This subplot actually reinforces a major theme of the novel, which is that sometimes when your family of origin is unable or unwilling to be unconditionally loving and accepting, it is sometimes necessary to create an intentional family.
Do you have any advice for new writers? Read voraciously and put yourself on a writing schedule that works for you and that you can stick to!
Join writers’ associations, such as Sisters in Crime and its subgroup, the Guppies, and make use of their resources.
Study craft books and analyze your favorite books in your chosen genre to see what makes them work so well.
Find a supportive writing community and a helpful, constructive critique group. If more than one person points to a problem in your manuscript, pay attention!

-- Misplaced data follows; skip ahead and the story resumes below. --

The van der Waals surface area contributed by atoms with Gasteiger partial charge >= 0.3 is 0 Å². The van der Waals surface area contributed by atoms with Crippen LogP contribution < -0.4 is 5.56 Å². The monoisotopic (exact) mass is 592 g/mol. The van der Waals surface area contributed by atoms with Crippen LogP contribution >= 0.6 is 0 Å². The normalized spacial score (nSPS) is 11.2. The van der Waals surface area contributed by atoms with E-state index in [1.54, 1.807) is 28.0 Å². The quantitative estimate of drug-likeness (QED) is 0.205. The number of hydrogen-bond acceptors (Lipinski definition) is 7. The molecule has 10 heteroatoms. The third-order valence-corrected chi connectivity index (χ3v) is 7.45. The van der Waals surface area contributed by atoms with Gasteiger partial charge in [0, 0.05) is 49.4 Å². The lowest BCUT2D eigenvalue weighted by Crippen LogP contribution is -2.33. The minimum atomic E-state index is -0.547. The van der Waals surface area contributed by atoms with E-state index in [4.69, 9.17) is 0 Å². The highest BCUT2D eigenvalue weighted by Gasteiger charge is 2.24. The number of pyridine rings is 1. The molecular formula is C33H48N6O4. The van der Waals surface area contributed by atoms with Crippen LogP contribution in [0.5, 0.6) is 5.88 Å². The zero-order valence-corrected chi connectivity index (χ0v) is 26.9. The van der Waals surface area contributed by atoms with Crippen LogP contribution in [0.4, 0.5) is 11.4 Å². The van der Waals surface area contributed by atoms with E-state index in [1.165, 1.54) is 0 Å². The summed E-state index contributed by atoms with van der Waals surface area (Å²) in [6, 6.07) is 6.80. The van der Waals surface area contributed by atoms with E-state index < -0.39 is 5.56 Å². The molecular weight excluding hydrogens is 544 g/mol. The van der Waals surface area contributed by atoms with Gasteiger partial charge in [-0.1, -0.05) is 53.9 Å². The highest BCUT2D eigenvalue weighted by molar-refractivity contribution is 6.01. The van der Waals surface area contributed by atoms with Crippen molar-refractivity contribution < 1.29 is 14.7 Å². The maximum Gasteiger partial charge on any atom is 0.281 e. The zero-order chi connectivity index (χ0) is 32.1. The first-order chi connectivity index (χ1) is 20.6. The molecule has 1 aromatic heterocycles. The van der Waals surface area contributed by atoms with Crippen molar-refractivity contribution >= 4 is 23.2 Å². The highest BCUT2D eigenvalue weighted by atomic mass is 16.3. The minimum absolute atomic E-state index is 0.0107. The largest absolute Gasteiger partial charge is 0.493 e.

Above all, persevere!
Groups I belong to:
Mid-South Region of The Society of Children’s Book Writers and Illustrators
Guppies and my local chapter of Sisters in Crime, the Derby Rotten Scoundrels
I love hearing from readers and can be contacted through my website: https://lynnslaughter.com/
Amazon: Deadly Setup – Kindle edition by Slaughter, Lynn.
Print book: https://www.amazon.com/Deadly-Setup-Lynn-Slaughter/dp/B0B5KV5424/ref=tmm_pap_swatch_0?_encoding=UTF8&qid=1664994693&sr=1-1
Barnes and Noble: https://www.barnesandnoble.com/w/deadly-setup-lynn-slaughter/1141674720?ean=9798886530087
Books-a-Million: Deadly Setup by Lynn Slaughter (booksamillion.com)